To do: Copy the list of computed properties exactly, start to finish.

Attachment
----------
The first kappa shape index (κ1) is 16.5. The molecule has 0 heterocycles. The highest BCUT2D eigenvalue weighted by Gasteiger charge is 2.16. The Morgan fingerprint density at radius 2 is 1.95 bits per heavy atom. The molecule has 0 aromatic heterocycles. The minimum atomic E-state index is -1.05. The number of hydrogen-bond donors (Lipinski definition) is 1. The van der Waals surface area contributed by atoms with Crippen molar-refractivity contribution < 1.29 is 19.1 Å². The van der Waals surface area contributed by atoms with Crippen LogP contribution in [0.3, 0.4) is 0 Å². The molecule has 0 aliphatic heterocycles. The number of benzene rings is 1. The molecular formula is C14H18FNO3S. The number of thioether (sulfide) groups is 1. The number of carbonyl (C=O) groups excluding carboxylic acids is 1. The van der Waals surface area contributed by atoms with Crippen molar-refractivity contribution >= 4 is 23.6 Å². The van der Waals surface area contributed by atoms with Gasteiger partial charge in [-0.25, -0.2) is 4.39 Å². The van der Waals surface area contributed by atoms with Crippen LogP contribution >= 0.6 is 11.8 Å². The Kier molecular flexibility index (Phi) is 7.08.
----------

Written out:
The first kappa shape index (κ1) is 16.5. The molecule has 0 heterocycles. The highest BCUT2D eigenvalue weighted by Gasteiger charge is 2.16. The Morgan fingerprint density at radius 2 is 1.95 bits per heavy atom. The molecule has 0 aromatic heterocycles. The minimum atomic E-state index is -1.05. The number of hydrogen-bond donors (Lipinski definition) is 1. The van der Waals surface area contributed by atoms with Crippen molar-refractivity contribution < 1.29 is 19.1 Å². The van der Waals surface area contributed by atoms with Crippen LogP contribution in [0.3, 0.4) is 0 Å². The molecule has 0 aliphatic heterocycles. The number of benzene rings is 1. The molecular formula is C14H18FNO3S. The number of thioether (sulfide) groups is 1. The number of carbonyl (C=O) groups excluding carboxylic acids is 1. The van der Waals surface area contributed by atoms with Crippen molar-refractivity contribution >= 4 is 23.6 Å². The van der Waals surface area contributed by atoms with Gasteiger partial charge in [-0.25, -0.2) is 4.39 Å². The van der Waals surface area contributed by atoms with Crippen LogP contribution >= 0.6 is 11.8 Å². The Kier molecular flexibility index (Phi) is 7.08.